“I have read 50 Shades but I haven’t seen any Christian Grey type figures walking around here. But then I'm not looking for one.”
On Dublin Street is set in Edinburgh
Across the road at the Factotum Letting Agency, the girls in the office are very interested in the book. Twenty-six-year-old Jodie and 24-year-old colleague Sally look at the semi-naked woman on the front cover.
Without looking up, Jodie says: “That is quite fun. I am intrigued by it. It gives a new perspective to Dublin Street. It is quite a conservative area. I think Dublin Street is one of the least likely locations you could imagine for a story like that.”
Sally adds: “I have never seen Dublin Street like that - it is very Edinburgh.
“It might be more appealing for an American market as it is set in Scotland, whereas I work here - it is not that exciting.”
It is not just the girls who are interested. Twenty-eight-year old Simon Carpenter comes from the back of the office to see what all the fuss is about.
He said: “I saw it in the book shop and noticed it because it is the place I work. I was thinking about buying it. Is it a girly book? I might still buy it. There are many people in this street that you would say: ‘I bet they are in an erotic novel’.”
Next door, at Ampersand interior design studio, is twenty-something American Jill Mistretta.
Is Jill interested in this fictional American living - and loving - in the street she works?
“That sort of stuff is just not for me,” she says. “I like crime. I like Ian Rankin and Rebus.
“I’m American, I live in Glasgow, and I don’t know a lot about Edinburgh. I may see what On Dublin Street is about online, but if it is in the same vein as 50 Shades then I won’t read it.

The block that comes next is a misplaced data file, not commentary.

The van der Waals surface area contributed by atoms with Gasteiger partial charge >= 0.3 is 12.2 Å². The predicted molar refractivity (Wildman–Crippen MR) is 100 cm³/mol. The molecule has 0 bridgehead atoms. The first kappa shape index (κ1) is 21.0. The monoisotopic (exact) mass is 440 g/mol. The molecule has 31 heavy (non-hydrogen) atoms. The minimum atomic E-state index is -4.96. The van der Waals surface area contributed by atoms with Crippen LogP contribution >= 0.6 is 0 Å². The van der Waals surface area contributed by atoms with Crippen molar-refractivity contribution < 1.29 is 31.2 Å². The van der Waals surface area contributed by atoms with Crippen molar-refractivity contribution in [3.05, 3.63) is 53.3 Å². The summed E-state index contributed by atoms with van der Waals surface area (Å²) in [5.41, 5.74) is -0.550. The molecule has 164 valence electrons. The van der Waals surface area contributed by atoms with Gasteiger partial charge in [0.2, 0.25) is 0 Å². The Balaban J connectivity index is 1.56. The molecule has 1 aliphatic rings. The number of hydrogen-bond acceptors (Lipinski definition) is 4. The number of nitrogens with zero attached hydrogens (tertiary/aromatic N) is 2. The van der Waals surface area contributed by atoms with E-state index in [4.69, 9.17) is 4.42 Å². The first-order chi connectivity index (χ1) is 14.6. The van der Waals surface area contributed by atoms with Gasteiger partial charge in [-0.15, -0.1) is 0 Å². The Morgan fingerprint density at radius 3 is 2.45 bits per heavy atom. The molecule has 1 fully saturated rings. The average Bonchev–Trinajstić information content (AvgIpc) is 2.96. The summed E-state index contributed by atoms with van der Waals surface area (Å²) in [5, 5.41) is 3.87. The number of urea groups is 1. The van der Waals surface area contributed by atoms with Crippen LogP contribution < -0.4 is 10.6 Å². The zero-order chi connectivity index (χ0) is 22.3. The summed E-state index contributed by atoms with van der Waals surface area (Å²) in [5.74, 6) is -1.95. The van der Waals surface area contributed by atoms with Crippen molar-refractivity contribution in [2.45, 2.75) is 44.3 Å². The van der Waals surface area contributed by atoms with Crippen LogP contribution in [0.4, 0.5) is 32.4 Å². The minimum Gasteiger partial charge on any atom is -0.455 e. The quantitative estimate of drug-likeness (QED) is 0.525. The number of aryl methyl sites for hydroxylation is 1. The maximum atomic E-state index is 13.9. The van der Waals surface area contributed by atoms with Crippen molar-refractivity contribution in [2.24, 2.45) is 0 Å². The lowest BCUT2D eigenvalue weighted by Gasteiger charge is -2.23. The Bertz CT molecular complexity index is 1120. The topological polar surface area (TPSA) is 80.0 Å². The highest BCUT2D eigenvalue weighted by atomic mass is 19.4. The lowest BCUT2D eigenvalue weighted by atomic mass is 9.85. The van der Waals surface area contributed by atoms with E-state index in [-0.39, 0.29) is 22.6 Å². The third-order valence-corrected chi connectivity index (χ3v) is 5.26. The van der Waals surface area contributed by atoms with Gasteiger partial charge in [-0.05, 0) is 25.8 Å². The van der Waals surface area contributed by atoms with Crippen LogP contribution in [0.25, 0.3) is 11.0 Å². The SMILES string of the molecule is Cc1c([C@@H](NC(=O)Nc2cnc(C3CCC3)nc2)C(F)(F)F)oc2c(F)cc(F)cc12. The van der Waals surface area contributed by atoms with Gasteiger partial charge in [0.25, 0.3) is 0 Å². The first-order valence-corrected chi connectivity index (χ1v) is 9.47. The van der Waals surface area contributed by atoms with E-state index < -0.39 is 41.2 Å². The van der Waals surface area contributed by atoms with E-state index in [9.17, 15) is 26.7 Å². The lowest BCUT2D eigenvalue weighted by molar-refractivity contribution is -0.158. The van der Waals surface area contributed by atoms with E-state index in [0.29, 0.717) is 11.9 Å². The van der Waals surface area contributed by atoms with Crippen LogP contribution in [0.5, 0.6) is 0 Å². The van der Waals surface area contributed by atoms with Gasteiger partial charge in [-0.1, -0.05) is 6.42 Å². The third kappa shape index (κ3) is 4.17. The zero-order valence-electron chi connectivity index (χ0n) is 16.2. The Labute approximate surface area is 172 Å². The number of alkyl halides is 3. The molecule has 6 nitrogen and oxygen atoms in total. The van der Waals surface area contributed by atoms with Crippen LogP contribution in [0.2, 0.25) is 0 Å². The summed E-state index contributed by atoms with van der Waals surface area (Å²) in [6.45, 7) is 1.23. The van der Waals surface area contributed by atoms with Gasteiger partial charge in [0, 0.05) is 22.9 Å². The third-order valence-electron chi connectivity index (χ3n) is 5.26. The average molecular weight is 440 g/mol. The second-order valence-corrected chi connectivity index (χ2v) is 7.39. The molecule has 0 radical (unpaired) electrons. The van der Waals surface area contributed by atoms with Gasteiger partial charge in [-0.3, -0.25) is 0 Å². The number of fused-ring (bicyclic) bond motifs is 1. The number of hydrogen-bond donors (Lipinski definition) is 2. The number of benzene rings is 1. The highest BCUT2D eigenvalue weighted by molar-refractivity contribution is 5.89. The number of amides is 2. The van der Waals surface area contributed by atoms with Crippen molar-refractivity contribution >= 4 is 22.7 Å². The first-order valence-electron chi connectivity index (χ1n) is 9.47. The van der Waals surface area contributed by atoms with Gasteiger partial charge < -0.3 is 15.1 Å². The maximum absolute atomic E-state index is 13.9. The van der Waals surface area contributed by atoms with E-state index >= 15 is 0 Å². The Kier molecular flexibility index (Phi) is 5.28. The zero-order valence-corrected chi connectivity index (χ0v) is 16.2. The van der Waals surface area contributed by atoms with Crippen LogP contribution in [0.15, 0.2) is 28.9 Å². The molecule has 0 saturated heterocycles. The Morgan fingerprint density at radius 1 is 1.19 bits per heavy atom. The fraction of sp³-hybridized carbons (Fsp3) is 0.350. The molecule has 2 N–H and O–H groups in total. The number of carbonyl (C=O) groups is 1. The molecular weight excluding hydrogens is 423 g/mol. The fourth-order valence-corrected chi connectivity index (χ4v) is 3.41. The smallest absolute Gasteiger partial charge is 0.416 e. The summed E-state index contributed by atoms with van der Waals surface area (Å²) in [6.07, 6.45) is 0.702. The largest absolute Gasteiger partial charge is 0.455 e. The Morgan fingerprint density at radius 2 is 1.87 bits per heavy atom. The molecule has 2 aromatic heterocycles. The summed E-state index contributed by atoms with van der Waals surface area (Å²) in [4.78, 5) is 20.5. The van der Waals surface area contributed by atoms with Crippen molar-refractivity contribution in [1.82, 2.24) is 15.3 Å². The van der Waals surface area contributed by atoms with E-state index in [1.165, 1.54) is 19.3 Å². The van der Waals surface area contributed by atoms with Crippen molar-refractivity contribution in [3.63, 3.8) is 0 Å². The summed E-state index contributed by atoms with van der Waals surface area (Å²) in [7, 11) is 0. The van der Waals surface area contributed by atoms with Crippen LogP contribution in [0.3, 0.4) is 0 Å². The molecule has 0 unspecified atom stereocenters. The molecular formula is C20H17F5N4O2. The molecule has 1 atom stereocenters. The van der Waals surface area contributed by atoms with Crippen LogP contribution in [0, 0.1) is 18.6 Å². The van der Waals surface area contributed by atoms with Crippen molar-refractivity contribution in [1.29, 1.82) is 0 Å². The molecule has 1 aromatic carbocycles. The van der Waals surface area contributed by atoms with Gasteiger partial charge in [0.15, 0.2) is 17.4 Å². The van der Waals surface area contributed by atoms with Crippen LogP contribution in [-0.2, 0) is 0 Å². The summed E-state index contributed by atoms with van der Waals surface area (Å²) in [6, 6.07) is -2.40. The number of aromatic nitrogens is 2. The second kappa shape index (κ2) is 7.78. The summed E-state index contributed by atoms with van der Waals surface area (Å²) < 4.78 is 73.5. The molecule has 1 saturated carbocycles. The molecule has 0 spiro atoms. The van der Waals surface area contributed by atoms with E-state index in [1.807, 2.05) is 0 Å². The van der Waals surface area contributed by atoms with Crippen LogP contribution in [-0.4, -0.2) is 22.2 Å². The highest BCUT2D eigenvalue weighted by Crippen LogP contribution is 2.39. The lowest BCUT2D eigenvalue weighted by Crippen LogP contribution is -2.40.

“You go up and down Dublin Street and nobody really says anything to each other. We are just passing each other by.”
But what about the people who live here? Surely they have seen something which inspired an erotic bestseller?
Graham Hutton is a songwriter. The 52-year-old said people in the area have been amused that their home street is now the location of a popular sex story.
He said: “As it is fiction I don’t think people are taking it that seriously. A couple of neighbours in the local pub, The Star Bar, had a joke about it and about the sort of tourists that may now be attracted to the area.
“It might be amusing to buy a copy and to have it about for friends who are visiting. Dublin Street is very quiet.
“Maybe over the summer there will be interest when people turn up for the festival.”
Meanwhile, Ian Forbes takes a break from making scones to give his thoughts.
The jolly 81-year-old, who is a retired factory owner, has lived in the area for 23 years.
He said: “I might buy it and see what it is about.
“There are a lot of rich people here. There is plenty that goes on, for sure.
“I have found during my long life that things happen all around you and you don’t realise. There are a few rented flats around here - students, most of them English.
“The bottles that are put out for recycling are mostly champagne.”
So after spending a few hours in Dublin Street, it seems nobody here has read the book and there is little evidence of people who inspired an erotic tale.
But that is, perhaps, the point.
As Ian contends, who really knows what is going on in the houses around you?
Who knows what erotic tales are playing out behind closed doors? It is Valentine’s Day, after all.